Marine informational governance, a conceptual framework

Marine informational governance, a conceptual framework

Marine Policy 42 (2013) 150–156 Contents lists available at SciVerse ScienceDirect Marine Policy journal homepage: www.elsevier.com/locate/marpol M...

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Marine Policy 42 (2013) 150–156

Contents lists available at SciVerse ScienceDirect

Marine Policy journal homepage: www.elsevier.com/locate/marpol

Marine informational governance, a conceptual framework$ Ellen Hoefnagel n, Birgit de Vos, Erik Buisman LEI/Wageningen UR, Aquatic Resources, Alexanderveld 5, P.O. Box 29703, 2502 L.S. The Hague, The Netherlands

a r t i c l e i n f o

a b s t r a c t

Article history: Received 24 January 2013 Received in revised form 12 February 2013 Accepted 14 February 2013 Available online 16 March 2013

Marine governance involves interaction between networks and actors from different types and levels of organizations. The concept of multi-level or network governance steps away from the assumptions that supra-national and national government at the macro level is the dominant policy making unit. At all levels information is crucial, among others to overcome social dilemmas of collective action in marine resource use and management. In this paper theories of multi-level governance, of collective action, of trust and of information economics will be linked to the idea of the increasing importance of information, information technologies and information processes in environmental governance, which is termed ‘informational governance’. This linking of theories and concepts results in a new and innovative framework to better understand the changing role of information in marine resource management, enterprises, institutions and actual practices of governance. The framework will help to investigate the effectiveness of informational governance in solving problems related to marine resources. & 2013 Elsevier Ltd. All rights reserved.

Keywords: Marine informational governance ICT processes Information society Institutional change Collective action Trust

1. Introduction Marine governance is increasingly about the integration of policy objectives like responsible fisheries and the sustainable exploitation of other marine resources, attaining a good environmental status (GES), participation of stakeholders and taking account of market instruments like eco labeling. Marine governance can be defined as the sharing of policy making competencies in a system of negotiation between nested governmental institutions at several levels (international, (supra)national, regional and local) on the one hand and market parties and civil society organizations on the other in order to govern activities at sea and their consequences. Marine governance is thus about sectoral activities and policy domains, such as fishing, shipping, nonrenewable and renewable energy production (oil and gas production and windmill parks), sand extraction, and nature conservation, to realize a sustainable use of marine resources, and the cooperation and involvement of market parties, civil society actors and governmental actors (UN, EU, national and subnational) in a given marine region [1] At all levels of marine governance information and information technology is crucial, among others to overcome social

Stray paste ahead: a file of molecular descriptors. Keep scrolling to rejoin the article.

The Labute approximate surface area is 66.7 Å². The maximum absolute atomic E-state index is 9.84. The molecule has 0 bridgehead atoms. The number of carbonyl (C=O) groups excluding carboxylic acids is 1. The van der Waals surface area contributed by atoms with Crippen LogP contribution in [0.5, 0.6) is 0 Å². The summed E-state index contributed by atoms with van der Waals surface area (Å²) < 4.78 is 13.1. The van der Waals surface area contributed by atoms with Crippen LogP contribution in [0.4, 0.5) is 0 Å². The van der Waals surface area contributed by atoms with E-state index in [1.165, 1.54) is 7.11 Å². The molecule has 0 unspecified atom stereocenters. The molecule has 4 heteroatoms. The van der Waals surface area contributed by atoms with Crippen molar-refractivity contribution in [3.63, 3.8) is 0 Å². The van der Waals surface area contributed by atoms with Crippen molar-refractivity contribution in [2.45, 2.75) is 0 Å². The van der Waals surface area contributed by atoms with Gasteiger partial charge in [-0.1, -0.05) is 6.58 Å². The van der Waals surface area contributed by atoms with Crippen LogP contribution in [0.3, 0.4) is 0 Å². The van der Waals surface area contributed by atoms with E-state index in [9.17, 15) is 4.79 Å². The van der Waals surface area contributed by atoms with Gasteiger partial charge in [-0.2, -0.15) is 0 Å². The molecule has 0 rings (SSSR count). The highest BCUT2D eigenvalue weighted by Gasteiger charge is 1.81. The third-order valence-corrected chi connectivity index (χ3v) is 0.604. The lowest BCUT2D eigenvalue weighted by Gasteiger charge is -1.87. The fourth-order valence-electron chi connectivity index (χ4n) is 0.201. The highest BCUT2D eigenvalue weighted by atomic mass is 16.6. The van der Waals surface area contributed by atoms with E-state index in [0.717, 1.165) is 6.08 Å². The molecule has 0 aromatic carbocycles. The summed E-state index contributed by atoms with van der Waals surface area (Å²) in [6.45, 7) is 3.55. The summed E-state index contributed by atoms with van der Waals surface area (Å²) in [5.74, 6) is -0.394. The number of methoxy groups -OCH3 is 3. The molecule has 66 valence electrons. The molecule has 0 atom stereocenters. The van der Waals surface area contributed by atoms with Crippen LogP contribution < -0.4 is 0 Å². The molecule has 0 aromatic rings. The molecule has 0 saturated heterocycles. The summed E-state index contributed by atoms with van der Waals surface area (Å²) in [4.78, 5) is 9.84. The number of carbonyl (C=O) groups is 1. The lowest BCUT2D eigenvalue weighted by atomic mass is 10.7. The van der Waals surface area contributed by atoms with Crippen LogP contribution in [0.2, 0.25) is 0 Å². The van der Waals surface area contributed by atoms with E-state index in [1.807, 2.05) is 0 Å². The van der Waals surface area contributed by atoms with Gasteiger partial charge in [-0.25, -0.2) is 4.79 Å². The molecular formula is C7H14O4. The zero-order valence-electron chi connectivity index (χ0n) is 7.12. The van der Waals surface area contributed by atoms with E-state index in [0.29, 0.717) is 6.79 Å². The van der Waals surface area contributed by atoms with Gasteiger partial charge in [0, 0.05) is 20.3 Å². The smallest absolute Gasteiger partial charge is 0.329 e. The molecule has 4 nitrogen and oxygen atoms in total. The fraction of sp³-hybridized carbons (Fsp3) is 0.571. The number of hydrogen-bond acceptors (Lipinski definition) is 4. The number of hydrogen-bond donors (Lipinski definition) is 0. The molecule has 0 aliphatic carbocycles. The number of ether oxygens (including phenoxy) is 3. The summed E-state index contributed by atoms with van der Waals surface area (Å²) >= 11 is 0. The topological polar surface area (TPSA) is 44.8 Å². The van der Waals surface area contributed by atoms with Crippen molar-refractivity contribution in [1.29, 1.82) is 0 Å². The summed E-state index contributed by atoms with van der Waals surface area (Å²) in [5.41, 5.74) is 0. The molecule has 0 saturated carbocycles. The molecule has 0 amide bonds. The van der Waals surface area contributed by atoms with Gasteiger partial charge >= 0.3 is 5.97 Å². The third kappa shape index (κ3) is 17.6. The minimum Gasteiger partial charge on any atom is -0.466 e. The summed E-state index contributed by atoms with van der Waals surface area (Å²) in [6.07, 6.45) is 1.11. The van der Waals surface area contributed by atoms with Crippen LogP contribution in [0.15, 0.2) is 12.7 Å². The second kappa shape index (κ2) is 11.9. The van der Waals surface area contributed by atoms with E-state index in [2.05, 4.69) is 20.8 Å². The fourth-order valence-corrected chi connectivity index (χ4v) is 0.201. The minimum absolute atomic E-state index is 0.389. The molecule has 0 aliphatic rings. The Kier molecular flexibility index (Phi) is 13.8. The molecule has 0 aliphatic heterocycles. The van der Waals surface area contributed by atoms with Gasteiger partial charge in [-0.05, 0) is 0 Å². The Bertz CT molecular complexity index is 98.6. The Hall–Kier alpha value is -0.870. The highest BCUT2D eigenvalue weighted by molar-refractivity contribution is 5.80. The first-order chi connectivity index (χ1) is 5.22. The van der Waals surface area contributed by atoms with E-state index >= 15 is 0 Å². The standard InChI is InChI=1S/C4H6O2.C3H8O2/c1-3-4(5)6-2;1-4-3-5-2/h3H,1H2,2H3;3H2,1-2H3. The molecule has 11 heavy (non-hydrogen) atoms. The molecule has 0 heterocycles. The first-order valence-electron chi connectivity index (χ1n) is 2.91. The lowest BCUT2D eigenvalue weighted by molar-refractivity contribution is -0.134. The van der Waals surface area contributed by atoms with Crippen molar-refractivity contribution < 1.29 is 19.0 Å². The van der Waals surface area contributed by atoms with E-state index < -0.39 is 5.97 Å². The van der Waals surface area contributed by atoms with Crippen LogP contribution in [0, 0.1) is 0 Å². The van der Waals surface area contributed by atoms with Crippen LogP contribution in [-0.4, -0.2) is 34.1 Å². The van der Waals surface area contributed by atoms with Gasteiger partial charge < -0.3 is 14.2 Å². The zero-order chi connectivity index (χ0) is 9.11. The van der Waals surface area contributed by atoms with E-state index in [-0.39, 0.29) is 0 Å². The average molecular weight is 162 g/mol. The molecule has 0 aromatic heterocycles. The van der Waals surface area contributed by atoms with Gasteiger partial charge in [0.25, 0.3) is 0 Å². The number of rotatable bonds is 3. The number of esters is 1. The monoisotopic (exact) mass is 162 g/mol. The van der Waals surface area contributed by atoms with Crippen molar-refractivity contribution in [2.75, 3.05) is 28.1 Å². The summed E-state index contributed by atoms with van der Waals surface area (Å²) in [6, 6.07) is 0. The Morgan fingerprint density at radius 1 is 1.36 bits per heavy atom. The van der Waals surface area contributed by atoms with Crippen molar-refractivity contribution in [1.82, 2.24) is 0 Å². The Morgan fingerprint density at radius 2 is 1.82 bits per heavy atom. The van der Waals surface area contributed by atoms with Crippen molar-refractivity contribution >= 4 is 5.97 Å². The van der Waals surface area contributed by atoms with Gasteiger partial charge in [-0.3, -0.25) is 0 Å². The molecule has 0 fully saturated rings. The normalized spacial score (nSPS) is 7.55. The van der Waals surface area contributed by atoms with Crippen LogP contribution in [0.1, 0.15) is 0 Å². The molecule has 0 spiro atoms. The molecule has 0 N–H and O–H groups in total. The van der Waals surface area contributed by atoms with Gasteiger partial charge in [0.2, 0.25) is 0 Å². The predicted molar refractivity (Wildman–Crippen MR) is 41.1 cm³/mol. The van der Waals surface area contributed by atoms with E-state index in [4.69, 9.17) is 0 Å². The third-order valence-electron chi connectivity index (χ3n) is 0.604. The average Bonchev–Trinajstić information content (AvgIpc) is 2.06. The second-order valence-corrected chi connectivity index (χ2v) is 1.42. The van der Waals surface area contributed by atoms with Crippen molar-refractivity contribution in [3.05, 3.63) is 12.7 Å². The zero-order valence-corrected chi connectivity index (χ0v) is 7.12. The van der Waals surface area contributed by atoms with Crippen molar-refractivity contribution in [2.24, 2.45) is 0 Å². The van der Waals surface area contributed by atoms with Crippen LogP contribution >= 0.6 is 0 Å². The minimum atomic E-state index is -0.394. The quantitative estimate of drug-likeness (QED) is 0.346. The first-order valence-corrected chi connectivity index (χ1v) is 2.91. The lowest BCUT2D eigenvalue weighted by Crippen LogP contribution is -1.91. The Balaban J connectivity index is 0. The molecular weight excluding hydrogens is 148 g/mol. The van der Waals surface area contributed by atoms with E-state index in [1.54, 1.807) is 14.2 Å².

$ This paper is a first result of the project ‘Virtual Quota Swaps’, which is part of the IPOP Informational Governance programme of the University of Wageningen, The Netherlands. n Corresponding author. Tel.: þ31 703358231; fax: þ31 703358196. E-mail addresses: [email protected], [email protected] (E. Hoefnagel).

0308-597X/$ - see front matter & 2013 Elsevier Ltd. All rights reserved. http://dx.doi.org/10.1016/j.marpol.2013.02.006

dilemmas of collective action in natural resource use and management [2,3]. The role of information in marine governance has changed dramatically, and has partly caused the shift in governance from state governance to multi-level governance. According to Mol [4] information and informational processes, technologies, institutions, and resources linked to it are fundamentally restructuring processes, institutions, and practices of environmental governance, in a way which is essentially different from that of conventional modes of environmental governance. Where conventional governance highly relies on authoritative resources, belief in information control, and state power, in informational governance information is becoming a crucial (re)source with transformative powers for a variety of actors, although nobody is (totally) in control of information. The term ‘informational governance’ can be seen as a parallel to the concepts ‘information economy’, or information society, which refer to the role information plays in economic and social processes. Informational governance points at the possibilities and practices of using information to visualize, emphasize, articulate, communicate and coordinate natural resource interests and rationalities about natural resources [4,7]. The link between informational governance and distribution of information is highly relevant, as access to information is not equally distributed within, or among countries. In informational governance ICT plays a vital role, as well as the idea that information is fundamentally restructuring processes, institutions and practices of resource management. Consequentially, the trend is that the (supra-)national state power tends to be replaced by a diversity of actors and multi-level networks. With new electronic equipment playing